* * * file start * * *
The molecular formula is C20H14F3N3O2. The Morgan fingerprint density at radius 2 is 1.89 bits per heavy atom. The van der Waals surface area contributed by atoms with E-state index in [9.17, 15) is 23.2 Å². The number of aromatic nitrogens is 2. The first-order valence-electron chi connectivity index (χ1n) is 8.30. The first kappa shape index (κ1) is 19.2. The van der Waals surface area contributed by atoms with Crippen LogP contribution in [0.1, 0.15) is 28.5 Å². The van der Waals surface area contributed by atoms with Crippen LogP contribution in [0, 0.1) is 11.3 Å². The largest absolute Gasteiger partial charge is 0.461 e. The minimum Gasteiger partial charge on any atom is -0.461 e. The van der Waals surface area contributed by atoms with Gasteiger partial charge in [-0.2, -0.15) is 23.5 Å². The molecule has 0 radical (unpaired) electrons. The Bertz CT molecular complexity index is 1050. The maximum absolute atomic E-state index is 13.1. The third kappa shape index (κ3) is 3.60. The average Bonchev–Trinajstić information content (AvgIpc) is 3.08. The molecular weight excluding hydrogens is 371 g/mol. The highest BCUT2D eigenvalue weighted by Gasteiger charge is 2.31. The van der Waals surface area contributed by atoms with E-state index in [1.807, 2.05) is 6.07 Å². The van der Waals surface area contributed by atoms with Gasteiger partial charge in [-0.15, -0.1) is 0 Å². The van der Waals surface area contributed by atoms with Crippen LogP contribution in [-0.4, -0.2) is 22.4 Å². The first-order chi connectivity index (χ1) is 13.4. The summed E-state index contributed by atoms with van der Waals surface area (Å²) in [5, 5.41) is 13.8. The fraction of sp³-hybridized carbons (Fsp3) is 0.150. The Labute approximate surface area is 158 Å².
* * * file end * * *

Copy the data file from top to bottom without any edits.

The molecular formula is C20H14F3N3O2. The Morgan fingerprint density at radius 2 is 1.89 bits per heavy atom. The van der Waals surface area contributed by atoms with E-state index in [9.17, 15) is 23.2 Å². The number of aromatic nitrogens is 2. The first-order valence-electron chi connectivity index (χ1n) is 8.30. The first kappa shape index (κ1) is 19.2. The van der Waals surface area contributed by atoms with Crippen LogP contribution in [0.1, 0.15) is 28.5 Å². The van der Waals surface area contributed by atoms with Crippen LogP contribution in [0, 0.1) is 11.3 Å². The largest absolute Gasteiger partial charge is 0.461 e. The minimum Gasteiger partial charge on any atom is -0.461 e. The van der Waals surface area contributed by atoms with Gasteiger partial charge in [-0.2, -0.15) is 23.5 Å². The molecule has 0 radical (unpaired) electrons. The Bertz CT molecular complexity index is 1050. The maximum absolute atomic E-state index is 13.1. The third kappa shape index (κ3) is 3.60. The average Bonchev–Trinajstić information content (AvgIpc) is 3.08. The molecular weight excluding hydrogens is 371 g/mol. The highest BCUT2D eigenvalue weighted by Gasteiger charge is 2.31. The van der Waals surface area contributed by atoms with E-state index in [1.807, 2.05) is 6.07 Å². The van der Waals surface area contributed by atoms with Gasteiger partial charge in [-0.15, -0.1) is 0 Å². The van der Waals surface area contributed by atoms with Crippen LogP contribution in [-0.4, -0.2) is 22.4 Å². The first-order chi connectivity index (χ1) is 13.4. The summed E-state index contributed by atoms with van der Waals surface area (Å²) in [5, 5.41) is 13.8. The fraction of sp³-hybridized carbons (Fsp3) is 0.150. The Labute approximate surface area is 158 Å².